“Yogi Berra and the Greek Debt Crisis” by Dr. Aristotle Tziampiris
Dr. Aristotle Tziampiris penned the following article titled, "Yogi Berra and the Greek Debt Crisis."
The University of Piraeus Professor's piece, that was originally published in HuffPost Business, can be read in full below.
Yogi Berra and the Greek Debt Crisis
The diplomatic imbroglio and vicissitudes surrounding the current Greek debt crisis are best explained by the wit and wisdom of Yogi Berra, the former NY Yankees catcher and manager, Baseball Hall of Famer and (hopefully) future recipient of the Presidential Medal of Freedom (full disclosure: I signed the relevant petition).
Of course, Nobel Prize laureates, journalist big wigs and political heavy weights have already contributed their five cents of expertise on Greece. But none can surpass Yogi, who after all did explain that "A nickel ain't worth a dime anymore."
Like Albert Einstein, Yogi was a poor student who actually abandoned formal education after eight grade. Apparently, an exasperated teacher called him out once, saying "Yogi, don't you know anything? Yogi's reply: "Know anything? I don't even suspect anything" (perhaps this is apocryphal, though the great sage did warn us: "I really didn't say everything I said!") But this story is also applicable to the new Greek administration of Syriza which governs the country in a coalition government with the much smaller Anel party.
Syriza won a historic victory with an ambitious, leftist, patriotic agenda. It is fair to say that no other European country has in power politicians professing such leftist views. At the same time, the sheer brain power of (most) Cabinet members is astounding. Few are life-long politicians while most are prominent professors or successful professionals who have won numerous accolades. They wanted to change Greece, change Europe and deliver a mortal blow to the destructive politics of austerity. Problem is that they did not fully understand the power dynamics prevalent in the eurozone and in international politics. They seem not to have suspected that the actual world of high diplomacy often operates in a brutal, unfair fashion. Results were predictable.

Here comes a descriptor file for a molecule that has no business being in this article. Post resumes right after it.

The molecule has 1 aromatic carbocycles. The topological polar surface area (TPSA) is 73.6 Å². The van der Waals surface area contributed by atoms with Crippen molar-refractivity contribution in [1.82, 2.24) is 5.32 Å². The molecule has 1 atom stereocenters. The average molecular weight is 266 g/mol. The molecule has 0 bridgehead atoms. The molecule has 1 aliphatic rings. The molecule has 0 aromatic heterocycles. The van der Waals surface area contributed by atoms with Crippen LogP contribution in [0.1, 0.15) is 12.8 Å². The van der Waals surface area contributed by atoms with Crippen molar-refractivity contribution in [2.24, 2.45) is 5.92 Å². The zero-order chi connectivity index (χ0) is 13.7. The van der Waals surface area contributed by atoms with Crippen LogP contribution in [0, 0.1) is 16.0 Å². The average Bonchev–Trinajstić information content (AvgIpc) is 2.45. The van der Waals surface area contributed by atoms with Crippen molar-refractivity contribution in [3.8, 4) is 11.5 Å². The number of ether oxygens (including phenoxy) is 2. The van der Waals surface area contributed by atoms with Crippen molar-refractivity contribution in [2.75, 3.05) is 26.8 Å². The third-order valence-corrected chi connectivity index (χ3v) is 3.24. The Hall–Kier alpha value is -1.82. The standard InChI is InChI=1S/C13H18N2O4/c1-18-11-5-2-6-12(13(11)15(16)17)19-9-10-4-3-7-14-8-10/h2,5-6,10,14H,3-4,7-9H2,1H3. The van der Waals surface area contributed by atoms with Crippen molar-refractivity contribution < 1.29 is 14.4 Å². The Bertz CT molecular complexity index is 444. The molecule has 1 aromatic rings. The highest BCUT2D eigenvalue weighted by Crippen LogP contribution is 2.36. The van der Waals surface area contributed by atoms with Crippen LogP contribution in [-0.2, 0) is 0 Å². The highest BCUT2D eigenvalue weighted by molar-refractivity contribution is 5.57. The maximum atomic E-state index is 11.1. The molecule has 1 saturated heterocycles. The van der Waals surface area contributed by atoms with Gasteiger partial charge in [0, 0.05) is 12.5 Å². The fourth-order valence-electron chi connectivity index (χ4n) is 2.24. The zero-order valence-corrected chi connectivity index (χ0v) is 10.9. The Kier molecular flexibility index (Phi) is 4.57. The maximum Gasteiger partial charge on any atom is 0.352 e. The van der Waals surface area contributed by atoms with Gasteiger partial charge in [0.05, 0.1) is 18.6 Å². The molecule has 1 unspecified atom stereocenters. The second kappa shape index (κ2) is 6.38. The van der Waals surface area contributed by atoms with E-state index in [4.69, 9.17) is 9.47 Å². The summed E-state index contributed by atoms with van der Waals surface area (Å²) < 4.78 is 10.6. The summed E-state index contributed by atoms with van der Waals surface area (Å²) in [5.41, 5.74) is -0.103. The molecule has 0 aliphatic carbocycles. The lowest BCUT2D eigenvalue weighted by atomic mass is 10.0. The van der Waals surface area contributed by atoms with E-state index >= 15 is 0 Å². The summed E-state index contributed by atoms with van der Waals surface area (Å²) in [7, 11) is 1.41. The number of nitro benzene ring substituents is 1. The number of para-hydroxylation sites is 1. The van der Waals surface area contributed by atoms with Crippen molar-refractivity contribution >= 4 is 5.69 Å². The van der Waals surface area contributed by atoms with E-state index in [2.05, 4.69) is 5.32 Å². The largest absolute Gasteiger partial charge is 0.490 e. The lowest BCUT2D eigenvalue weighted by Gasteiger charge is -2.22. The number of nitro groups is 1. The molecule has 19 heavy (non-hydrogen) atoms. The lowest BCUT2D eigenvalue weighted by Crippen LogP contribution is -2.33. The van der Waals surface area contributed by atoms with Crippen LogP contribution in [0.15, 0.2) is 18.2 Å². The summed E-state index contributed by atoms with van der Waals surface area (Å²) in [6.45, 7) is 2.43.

What is frustrating is that many of the Greek arguments have merit. Austerity doesn't seem to have worked well in Greece which in recent years lost a quarter of its GDP and unemployment still hovers at around 26 percent. Is that not enough to persuade European leaders of their mistaken ways? Is it not self evident that things should change? Absolutely not, according to Yogi: "If the world was perfect, it wouldn't be;" And to those (especially German) politicians who insist that theory does prove that austerity delivers and all one has to do is stay the course (seemingly for ever), Yogi would caution: "In theory there is no difference between theory and practice. In practice there is."